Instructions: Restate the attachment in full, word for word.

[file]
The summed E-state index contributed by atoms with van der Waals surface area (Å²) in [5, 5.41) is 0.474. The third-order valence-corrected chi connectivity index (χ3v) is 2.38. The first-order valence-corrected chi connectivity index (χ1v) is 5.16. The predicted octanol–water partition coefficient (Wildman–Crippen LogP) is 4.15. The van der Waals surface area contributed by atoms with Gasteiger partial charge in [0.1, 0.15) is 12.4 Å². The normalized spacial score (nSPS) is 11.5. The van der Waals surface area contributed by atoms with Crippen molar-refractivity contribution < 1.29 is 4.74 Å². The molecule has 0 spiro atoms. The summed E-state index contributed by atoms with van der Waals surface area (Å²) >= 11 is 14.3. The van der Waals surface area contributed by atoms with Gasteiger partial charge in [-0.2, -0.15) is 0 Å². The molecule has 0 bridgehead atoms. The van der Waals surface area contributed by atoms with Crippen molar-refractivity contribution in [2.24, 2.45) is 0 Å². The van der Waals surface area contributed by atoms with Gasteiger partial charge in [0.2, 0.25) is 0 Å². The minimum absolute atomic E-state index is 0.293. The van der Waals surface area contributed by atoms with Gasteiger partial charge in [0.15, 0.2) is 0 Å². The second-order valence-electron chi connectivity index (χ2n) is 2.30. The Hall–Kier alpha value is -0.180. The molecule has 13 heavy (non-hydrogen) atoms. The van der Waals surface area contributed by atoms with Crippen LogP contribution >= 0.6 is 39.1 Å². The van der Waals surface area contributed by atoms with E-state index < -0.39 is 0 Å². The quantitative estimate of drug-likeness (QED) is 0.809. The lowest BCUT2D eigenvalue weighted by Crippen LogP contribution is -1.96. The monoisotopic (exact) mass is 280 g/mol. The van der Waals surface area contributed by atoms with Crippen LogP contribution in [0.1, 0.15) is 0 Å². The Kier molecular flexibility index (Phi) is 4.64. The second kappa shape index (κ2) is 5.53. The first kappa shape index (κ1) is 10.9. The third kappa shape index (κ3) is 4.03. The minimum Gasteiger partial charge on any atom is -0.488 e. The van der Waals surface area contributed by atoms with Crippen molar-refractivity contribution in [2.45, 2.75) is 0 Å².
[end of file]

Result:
The summed E-state index contributed by atoms with van der Waals surface area (Å²) in [5, 5.41) is 0.474. The third-order valence-corrected chi connectivity index (χ3v) is 2.38. The first-order valence-corrected chi connectivity index (χ1v) is 5.16. The predicted octanol–water partition coefficient (Wildman–Crippen LogP) is 4.15. The van der Waals surface area contributed by atoms with Gasteiger partial charge in [0.1, 0.15) is 12.4 Å². The normalized spacial score (nSPS) is 11.5. The van der Waals surface area contributed by atoms with Crippen molar-refractivity contribution < 1.29 is 4.74 Å². The molecule has 0 spiro atoms. The summed E-state index contributed by atoms with van der Waals surface area (Å²) >= 11 is 14.3. The van der Waals surface area contributed by atoms with Gasteiger partial charge in [-0.2, -0.15) is 0 Å². The molecule has 0 bridgehead atoms. The van der Waals surface area contributed by atoms with Crippen molar-refractivity contribution in [2.24, 2.45) is 0 Å². The van der Waals surface area contributed by atoms with Gasteiger partial charge in [0.2, 0.25) is 0 Å². The minimum absolute atomic E-state index is 0.293. The van der Waals surface area contributed by atoms with Gasteiger partial charge in [0.15, 0.2) is 0 Å². The second-order valence-electron chi connectivity index (χ2n) is 2.30. The Hall–Kier alpha value is -0.180. The molecule has 13 heavy (non-hydrogen) atoms. The van der Waals surface area contributed by atoms with Crippen LogP contribution >= 0.6 is 39.1 Å². The van der Waals surface area contributed by atoms with E-state index < -0.39 is 0 Å². The quantitative estimate of drug-likeness (QED) is 0.809. The lowest BCUT2D eigenvalue weighted by Crippen LogP contribution is -1.96. The monoisotopic (exact) mass is 280 g/mol. The van der Waals surface area contributed by atoms with Crippen LogP contribution in [0.1, 0.15) is 0 Å². The Kier molecular flexibility index (Phi) is 4.64. The second kappa shape index (κ2) is 5.53. The first kappa shape index (κ1) is 10.9. The third kappa shape index (κ3) is 4.03. The minimum Gasteiger partial charge on any atom is -0.488 e. The van der Waals surface area contributed by atoms with Crippen molar-refractivity contribution in [2.45, 2.75) is 0 Å².